Sunday, April 18, 2010

Insurers debate climate change

Regis Coccia in Business Insurance: Climate change's effect on the insurance industry and regulatory developments were among key topics discussed at the recent World Insurance Forum in Bermuda. An executive panel moderated by AXIS Capital Holdings Ltd. Chairman Michael A. Butt discussed whether climate change represents a threat or an opportunity for the global insurance industry.

By itself, “climate change is a threat to our business; it's not something we can safely muddle through,” said Barney Schauble, a managing partner at Hamilton, Bermuda-based Nephila Capital Ltd., an investment management company that specializes in insurance and reinsurance. “If pricing of existing products can reflect the underlying risk, then climate change is an opportunity—if not, then it's a threat,” he said.

David Bresch, head of sustainability and emerging risk management at Zurich-based Swiss Reinsurance Co., noted that climate change is difficult to translate into product pricing. “When we renew contracts, climate change is always high on the agenda. Quantitative assessment is utterly difficult, and it will be difficult to put those numbers into models,” he said.

The insurance industry has “the capacity to play an important role in the worldwide discussion of management of global warming,” said Peter Hoeppe, a professor of meteorology and biology and head of geo risks and the corporate climate center at Munich-based Munich Reinsurance Co. “The insurance industry is one of the largest investors in the world, and more and more investments are in new technologies” that can reduce carbon emissions, Mr. Hoeppe said.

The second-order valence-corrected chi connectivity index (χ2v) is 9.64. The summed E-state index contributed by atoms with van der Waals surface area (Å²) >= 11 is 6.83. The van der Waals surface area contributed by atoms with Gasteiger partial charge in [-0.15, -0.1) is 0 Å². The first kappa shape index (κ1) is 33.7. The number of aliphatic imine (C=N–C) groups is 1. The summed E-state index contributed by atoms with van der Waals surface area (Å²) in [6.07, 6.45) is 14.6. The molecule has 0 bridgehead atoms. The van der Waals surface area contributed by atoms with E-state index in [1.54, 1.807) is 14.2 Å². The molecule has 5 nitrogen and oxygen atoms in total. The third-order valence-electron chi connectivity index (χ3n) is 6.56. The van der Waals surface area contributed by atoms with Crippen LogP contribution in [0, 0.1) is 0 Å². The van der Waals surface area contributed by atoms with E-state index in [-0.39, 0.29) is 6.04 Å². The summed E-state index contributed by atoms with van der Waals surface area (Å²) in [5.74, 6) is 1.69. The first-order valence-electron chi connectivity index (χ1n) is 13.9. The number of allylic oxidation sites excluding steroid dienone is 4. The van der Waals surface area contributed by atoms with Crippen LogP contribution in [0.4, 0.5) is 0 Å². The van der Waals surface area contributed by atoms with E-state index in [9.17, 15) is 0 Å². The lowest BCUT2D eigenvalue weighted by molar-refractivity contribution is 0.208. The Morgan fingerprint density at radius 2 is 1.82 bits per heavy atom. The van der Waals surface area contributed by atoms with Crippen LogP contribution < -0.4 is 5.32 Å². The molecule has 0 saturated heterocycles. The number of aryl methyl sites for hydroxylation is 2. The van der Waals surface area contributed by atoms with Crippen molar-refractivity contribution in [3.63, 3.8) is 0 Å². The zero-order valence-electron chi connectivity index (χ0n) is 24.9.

Members of the industry have differing viewpoints, noted Rolf Tolle, former head of the franchise performance directorate at Lloyd's of London. “Where we have failed is in working with society and politicians and making it clear what the consequences are,” he said. “We're still not all marching in the same direction. With one voice as an industry, we could be much more effective” in leading the discussion on climate change.

…“Mitigating or reducing vulnerability is key to keeping risks insurable,” said Mr. Hoeppe. “For example, it is essential to avoid more development in flood-prone areas.”...

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